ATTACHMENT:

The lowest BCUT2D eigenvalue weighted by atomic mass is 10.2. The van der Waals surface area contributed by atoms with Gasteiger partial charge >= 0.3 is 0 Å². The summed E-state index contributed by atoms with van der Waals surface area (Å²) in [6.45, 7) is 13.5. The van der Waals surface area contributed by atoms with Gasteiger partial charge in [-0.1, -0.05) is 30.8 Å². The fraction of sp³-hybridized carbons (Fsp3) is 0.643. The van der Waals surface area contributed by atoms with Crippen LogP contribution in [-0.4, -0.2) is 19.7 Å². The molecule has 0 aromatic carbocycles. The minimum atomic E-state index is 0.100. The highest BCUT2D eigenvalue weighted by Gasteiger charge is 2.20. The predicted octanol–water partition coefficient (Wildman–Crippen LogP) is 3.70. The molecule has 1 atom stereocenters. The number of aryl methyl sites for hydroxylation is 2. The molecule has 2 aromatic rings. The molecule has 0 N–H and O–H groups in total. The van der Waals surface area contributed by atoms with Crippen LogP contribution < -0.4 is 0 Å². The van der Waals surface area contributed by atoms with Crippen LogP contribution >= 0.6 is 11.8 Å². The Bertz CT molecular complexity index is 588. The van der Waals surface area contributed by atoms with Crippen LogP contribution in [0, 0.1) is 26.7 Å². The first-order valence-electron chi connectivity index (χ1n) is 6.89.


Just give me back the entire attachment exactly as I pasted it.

The lowest BCUT2D eigenvalue weighted by atomic mass is 10.2. The van der Waals surface area contributed by atoms with Gasteiger partial charge >= 0.3 is 0 Å². The summed E-state index contributed by atoms with van der Waals surface area (Å²) in [6.45, 7) is 13.5. The van der Waals surface area contributed by atoms with Gasteiger partial charge in [-0.1, -0.05) is 30.8 Å². The fraction of sp³-hybridized carbons (Fsp3) is 0.643. The van der Waals surface area contributed by atoms with Crippen LogP contribution in [-0.4, -0.2) is 19.7 Å². The molecule has 0 aromatic carbocycles. The minimum atomic E-state index is 0.100. The highest BCUT2D eigenvalue weighted by Gasteiger charge is 2.20. The predicted octanol–water partition coefficient (Wildman–Crippen LogP) is 3.70. The molecule has 1 atom stereocenters. The number of aryl methyl sites for hydroxylation is 2. The molecule has 2 aromatic rings. The molecule has 0 N–H and O–H groups in total. The van der Waals surface area contributed by atoms with Crippen LogP contribution < -0.4 is 0 Å². The van der Waals surface area contributed by atoms with Crippen LogP contribution >= 0.6 is 11.8 Å². The Bertz CT molecular complexity index is 588. The van der Waals surface area contributed by atoms with Crippen LogP contribution in [0, 0.1) is 26.7 Å². The first-order valence-electron chi connectivity index (χ1n) is 6.89.